DWI


Principles of DWI


DWI is a noninvasive technique that measures the random motion of free water protons (Brownian motion) and characterizes different tissue properties from conventional MR parameters, such as T1 and T2 relaxation. In contrast to freely diffusing water, the movement of water molecules in biological tissues is restricted by interactions with cell membranes and macromolecules.


In vivo, the degree to which water diffusion is restricted is inversely proportional to the tissue cellularity and the cell membrane integrity. In tissues with a high cell density and intact cell membranes (such as tumor), diffusion is more restricted because the lipophilic cell membranes act as barriers to motion of water molecules. Conversely, in tissues with low cellularity or compromised cellular membranes, water diffusion is less restricted due to the larger extracellular space and ability of diffusing water molecules to move freely across cell membranes.


DWI Acquisition


Stejskal and Tanner described an experimental quantification of water diffusion in vivo that is now the basis of many DWI sequences in clinical use. Their approach was to apply a symmetric pair of diffusion-sensitizing (bi-polar) gradients around the 180° refocusing pulse of a standard T2-weighted spin-echo sequence, thereby attenuating the resulting signal in proportion to water movement. Diffusion can be expressed as the following monoexponential equation:


SDW = SSE ∙ exp (-b ∙ ADC), with b = γ 2 G 2 δ 2 (Δ – δ/3), where SDW is the attenuated spin-echo signal, SSE is the full T2-weighted spin-echo signal without diffusion attenuation, ADC is the apparent diffusion coefficient (mm 2 /s), b is the diffusion sensitization factor (s/mm 2 ), γ is the proton gyromagnetic ratio, G is the gradient strength, δ is the duration of G, and Δ is the time delay between the leading edges of the 2 diffusion-sensitizing gradients. The sequence generates 2 sets of images: the first set, in which the diffusion gradients are turned off (SSE; T2-weighted images), and the second set, with the diffusion gradients turned on (SDW; index diffusion-weighted (DW) images).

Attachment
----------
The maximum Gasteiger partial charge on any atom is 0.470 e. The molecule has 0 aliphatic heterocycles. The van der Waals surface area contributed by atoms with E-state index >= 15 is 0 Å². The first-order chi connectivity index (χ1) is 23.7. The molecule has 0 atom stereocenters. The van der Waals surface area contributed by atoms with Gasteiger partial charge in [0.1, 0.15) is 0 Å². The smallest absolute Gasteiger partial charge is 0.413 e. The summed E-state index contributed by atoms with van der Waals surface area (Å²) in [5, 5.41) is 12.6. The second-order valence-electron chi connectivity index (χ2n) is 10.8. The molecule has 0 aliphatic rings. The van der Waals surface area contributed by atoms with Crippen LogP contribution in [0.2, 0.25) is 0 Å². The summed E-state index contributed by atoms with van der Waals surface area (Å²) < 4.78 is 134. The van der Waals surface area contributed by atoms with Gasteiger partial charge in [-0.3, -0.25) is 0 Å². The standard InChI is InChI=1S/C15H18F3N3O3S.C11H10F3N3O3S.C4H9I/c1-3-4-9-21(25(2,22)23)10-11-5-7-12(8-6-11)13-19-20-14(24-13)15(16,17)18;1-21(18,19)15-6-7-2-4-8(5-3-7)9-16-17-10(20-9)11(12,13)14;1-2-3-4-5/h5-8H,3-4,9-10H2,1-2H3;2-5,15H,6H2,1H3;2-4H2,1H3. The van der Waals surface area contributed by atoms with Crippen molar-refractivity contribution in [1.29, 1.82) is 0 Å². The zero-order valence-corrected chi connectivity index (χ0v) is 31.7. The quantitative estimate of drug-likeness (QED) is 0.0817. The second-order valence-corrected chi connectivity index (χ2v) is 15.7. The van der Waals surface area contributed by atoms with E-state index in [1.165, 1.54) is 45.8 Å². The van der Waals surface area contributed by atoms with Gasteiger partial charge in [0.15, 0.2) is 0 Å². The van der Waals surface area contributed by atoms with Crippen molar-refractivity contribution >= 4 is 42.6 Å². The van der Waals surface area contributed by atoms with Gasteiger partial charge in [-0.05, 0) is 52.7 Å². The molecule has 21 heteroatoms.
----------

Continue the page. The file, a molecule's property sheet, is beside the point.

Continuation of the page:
The faster the water molecules diffuse, the greater the attenuation and the weaker the corresponding signal intensity (SDW). Thus, signal intensity is usually higher in a region with restricted diffusion, such as tumor, than in a region with fast diffusion, such as free extracellular water in normal breast tissue ( Fig. 1 ). However, visual assessment of index DW images (SDW) is complicated by the fact signal intensity depends on both water diffusion and the T2 relaxation time. Thus, tissues with long T2 relaxation times, such as a fluid-filled cyst, may retain significant signal on DWI and be misinterpreted as having restricted diffusion. This phenomenon is known as the T2 shine-through effect ( Fig. 2 ). However, in this case, the conventional images are typically very clear, showing well-defined nonenhancing T2 bright lesions. The greater the strength of the diffusion sensitization (b value), the lower the impact of the T2 effect on the DW images.




Fig. 1


DWI. ( A ) T2-weighted image (SSE). ( B ) The index DW image with the diffusion gradient turned on (SDW), with DW and T2-weighted information. Left breast ductal invasive carcinoma.



Fig. 2


T2 shine-through effect on DWI. A cyst in the left breast remains high signal at DWI.


DW images without T2 weighted information can be obtained by creating the exponential image, which is the ratio of the DW image divided by the corresponding unweighted reference image (SDW/SSE) at the same slice position ( Fig. 3 A, B ). Also, the quantitative ADC map can overcome the effects of T2 shine-through. ADC is calculated by:




Fig. 3


DWI parametric maps. ( A ) T2-weighted image. ( B ) Exponential DW image, without T2-weighted information. ( C ) ADC map. Mucinous carcinoma.


ADC = −ln(SDW/SSE)/b, for each pixel of the image and is shown as a parametric map, performed on the scanner or work station (see Fig. 3 C). Simple cysts can easily be differentiated from cellular tumors on ADC maps based on differences in water diffusion rates ( Fig. 4 ).